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Paul Comben takes a look at the inaugural design of a new company, Trafalgars Editions. and their simulation of the Battle of Waterloo which combines elements of miniatures with traditional historical board war game mechanics.

by Paul Comben

Designer: Jose Antonio Luengo

Publisher: Trafalgar Editions

 

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 By Paul Comben

Designer Hannu Uusitalo

Publisher U&P Games at http://upgames.fi/home/

(some images courtesy of BoardGameGeek at http://www.boardgamegeek.com/boardgame/175360/w1815)

I cannot help but think that this game should be creating a bit more buzz than it actually is. There are certainly some enthusiastic posts on BGG, to go along with a few photos, but given the quality and innovation of the design, and that the favourable comments include one lengthy offering from Professor Philip Sabin (whose work, of course, involves both the design and study of conflict simulations), I think it time the hobby really sat up and took a look at what is going on here.

W1815 is by a Finnish company making its introduction via one of the cleverest, most interestingly different, and utterly engaging works I have set my eyes on in a very long time. Covering the well-trodden ground of Waterloo, you can learn this game in minutes, set it up in seconds, play it in a few more minutes…and then really want to set it up and play it all again. A dream of a game for conventions, for clubs, for holiday outings, for anywhere, I will say here and now that this is a game well worth seeking out and playing to your heart’s content – and yes, it is entirely and enjoyably accessible to solitaire play.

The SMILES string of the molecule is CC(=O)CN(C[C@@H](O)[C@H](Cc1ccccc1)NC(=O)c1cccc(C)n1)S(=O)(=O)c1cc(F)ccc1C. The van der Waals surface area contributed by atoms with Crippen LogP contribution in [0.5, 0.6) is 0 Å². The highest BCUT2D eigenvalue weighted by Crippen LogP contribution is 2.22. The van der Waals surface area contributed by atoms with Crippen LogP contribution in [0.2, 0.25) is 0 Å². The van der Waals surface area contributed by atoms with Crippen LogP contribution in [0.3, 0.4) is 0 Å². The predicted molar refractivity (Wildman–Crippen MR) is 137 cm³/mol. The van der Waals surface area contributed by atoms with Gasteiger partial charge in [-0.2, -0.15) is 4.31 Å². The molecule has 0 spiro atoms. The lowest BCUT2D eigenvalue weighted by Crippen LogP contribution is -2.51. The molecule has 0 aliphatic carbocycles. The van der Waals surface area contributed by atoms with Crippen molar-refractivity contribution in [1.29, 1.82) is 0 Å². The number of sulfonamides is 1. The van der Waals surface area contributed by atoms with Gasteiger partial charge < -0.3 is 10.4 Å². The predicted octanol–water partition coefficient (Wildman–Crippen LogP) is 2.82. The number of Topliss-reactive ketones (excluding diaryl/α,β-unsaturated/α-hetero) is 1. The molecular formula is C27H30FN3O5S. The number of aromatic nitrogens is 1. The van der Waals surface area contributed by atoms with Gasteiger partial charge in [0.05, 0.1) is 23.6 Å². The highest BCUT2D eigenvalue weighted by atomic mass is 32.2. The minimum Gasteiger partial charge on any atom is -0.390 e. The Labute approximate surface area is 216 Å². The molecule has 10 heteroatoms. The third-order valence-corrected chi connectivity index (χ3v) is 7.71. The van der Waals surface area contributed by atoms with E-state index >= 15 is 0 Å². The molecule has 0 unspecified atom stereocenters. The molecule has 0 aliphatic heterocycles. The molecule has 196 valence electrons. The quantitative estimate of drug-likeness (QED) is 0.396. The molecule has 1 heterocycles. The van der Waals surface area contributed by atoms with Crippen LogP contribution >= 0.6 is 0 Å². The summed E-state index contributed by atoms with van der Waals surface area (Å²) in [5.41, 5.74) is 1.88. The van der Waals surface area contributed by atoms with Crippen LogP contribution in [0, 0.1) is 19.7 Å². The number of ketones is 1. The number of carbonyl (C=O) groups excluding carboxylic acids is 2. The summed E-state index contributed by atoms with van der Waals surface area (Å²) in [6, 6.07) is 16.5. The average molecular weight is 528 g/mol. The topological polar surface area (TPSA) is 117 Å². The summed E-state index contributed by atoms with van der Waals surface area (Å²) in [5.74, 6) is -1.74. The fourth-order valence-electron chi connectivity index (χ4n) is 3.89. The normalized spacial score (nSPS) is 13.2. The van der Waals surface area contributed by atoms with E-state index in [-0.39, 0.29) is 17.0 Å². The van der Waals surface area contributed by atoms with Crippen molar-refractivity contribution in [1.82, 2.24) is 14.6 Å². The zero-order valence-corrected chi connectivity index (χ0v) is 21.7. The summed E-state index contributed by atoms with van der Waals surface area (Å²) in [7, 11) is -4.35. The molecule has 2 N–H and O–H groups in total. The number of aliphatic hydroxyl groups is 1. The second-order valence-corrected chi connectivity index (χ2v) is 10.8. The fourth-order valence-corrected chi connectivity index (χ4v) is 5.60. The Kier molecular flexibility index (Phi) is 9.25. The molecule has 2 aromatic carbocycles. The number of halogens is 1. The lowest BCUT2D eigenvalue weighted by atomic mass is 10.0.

So what makes it so different?

 

By Paul Comben

This is a simply a light look at all the Waterloo campaign games I have owned and played over the years. I have tried to include just about anything with at least some campaign element to it, but pure recreations of the climatic battle are not present – so no Wellington’s Victory or The Thin Red Line etc.

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Furthermore, I am not going into any deep detail as to how the qualifying games are played. What I am looking at (chattily) is how these games reflected (or failed to reflect) the issues in my Waterloo as an Utter Waste of Time article – that is, operational manoeuvre room, the issue of time, the weather, and command and control.

by Paul Comben

 

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According to Helmuth von Moltke, no military plan ever survived first contact with the enemy. According to the Duke of Wellington, his plans were to be best thought of as tatty old bits of harness which could be knotted and pieced back together whenever anything snapped or fell off. For Napoleon, perhaps the single most important factor in a campaign’s success was to be found in one of his favourite maxims: “activité, activité, vitesse, vitesse.” This is best translated by recalling Stonewall’s words about surprising and mystifying your enemy – or in other words, acting quicker than they did and generally getting a move on.